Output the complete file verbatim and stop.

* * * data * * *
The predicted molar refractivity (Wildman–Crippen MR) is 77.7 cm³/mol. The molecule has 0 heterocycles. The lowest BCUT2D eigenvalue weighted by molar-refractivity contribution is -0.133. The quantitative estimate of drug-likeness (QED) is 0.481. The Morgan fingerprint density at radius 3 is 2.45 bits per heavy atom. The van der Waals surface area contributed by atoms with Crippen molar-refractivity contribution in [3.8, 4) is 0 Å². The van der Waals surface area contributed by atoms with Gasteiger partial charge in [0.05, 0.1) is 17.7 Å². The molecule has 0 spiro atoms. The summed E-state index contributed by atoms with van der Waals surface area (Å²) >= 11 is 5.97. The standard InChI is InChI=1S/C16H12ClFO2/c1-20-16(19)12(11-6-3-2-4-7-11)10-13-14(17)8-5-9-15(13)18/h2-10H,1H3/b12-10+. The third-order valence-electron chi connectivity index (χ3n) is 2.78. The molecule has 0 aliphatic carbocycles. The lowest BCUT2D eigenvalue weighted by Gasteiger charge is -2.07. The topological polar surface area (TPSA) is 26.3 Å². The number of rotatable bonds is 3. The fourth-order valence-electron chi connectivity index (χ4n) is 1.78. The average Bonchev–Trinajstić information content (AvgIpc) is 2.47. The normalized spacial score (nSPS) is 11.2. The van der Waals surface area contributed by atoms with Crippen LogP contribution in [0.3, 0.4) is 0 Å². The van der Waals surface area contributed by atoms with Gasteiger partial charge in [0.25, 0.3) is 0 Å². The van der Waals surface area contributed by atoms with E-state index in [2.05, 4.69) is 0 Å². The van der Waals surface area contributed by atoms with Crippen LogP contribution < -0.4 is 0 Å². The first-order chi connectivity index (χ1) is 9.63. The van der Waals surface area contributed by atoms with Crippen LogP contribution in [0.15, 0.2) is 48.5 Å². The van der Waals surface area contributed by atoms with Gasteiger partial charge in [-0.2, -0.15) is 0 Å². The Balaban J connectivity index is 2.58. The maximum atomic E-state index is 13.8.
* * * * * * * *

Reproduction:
The predicted molar refractivity (Wildman–Crippen MR) is 77.7 cm³/mol. The molecule has 0 heterocycles. The lowest BCUT2D eigenvalue weighted by molar-refractivity contribution is -0.133. The quantitative estimate of drug-likeness (QED) is 0.481. The Morgan fingerprint density at radius 3 is 2.45 bits per heavy atom. The van der Waals surface area contributed by atoms with Crippen molar-refractivity contribution in [3.8, 4) is 0 Å². The van der Waals surface area contributed by atoms with Gasteiger partial charge in [0.05, 0.1) is 17.7 Å². The molecule has 0 spiro atoms. The summed E-state index contributed by atoms with van der Waals surface area (Å²) >= 11 is 5.97. The standard InChI is InChI=1S/C16H12ClFO2/c1-20-16(19)12(11-6-3-2-4-7-11)10-13-14(17)8-5-9-15(13)18/h2-10H,1H3/b12-10+. The third-order valence-electron chi connectivity index (χ3n) is 2.78. The molecule has 0 aliphatic carbocycles. The lowest BCUT2D eigenvalue weighted by Gasteiger charge is -2.07. The topological polar surface area (TPSA) is 26.3 Å². The number of rotatable bonds is 3. The fourth-order valence-electron chi connectivity index (χ4n) is 1.78. The average Bonchev–Trinajstić information content (AvgIpc) is 2.47. The normalized spacial score (nSPS) is 11.2. The van der Waals surface area contributed by atoms with Crippen LogP contribution in [0.3, 0.4) is 0 Å². The van der Waals surface area contributed by atoms with Gasteiger partial charge in [0.25, 0.3) is 0 Å². The van der Waals surface area contributed by atoms with E-state index in [2.05, 4.69) is 0 Å². The van der Waals surface area contributed by atoms with Crippen LogP contribution < -0.4 is 0 Å². The first-order chi connectivity index (χ1) is 9.63. The van der Waals surface area contributed by atoms with Crippen LogP contribution in [0.15, 0.2) is 48.5 Å². The van der Waals surface area contributed by atoms with Gasteiger partial charge in [-0.2, -0.15) is 0 Å². The Balaban J connectivity index is 2.58. The maximum atomic E-state index is 13.8.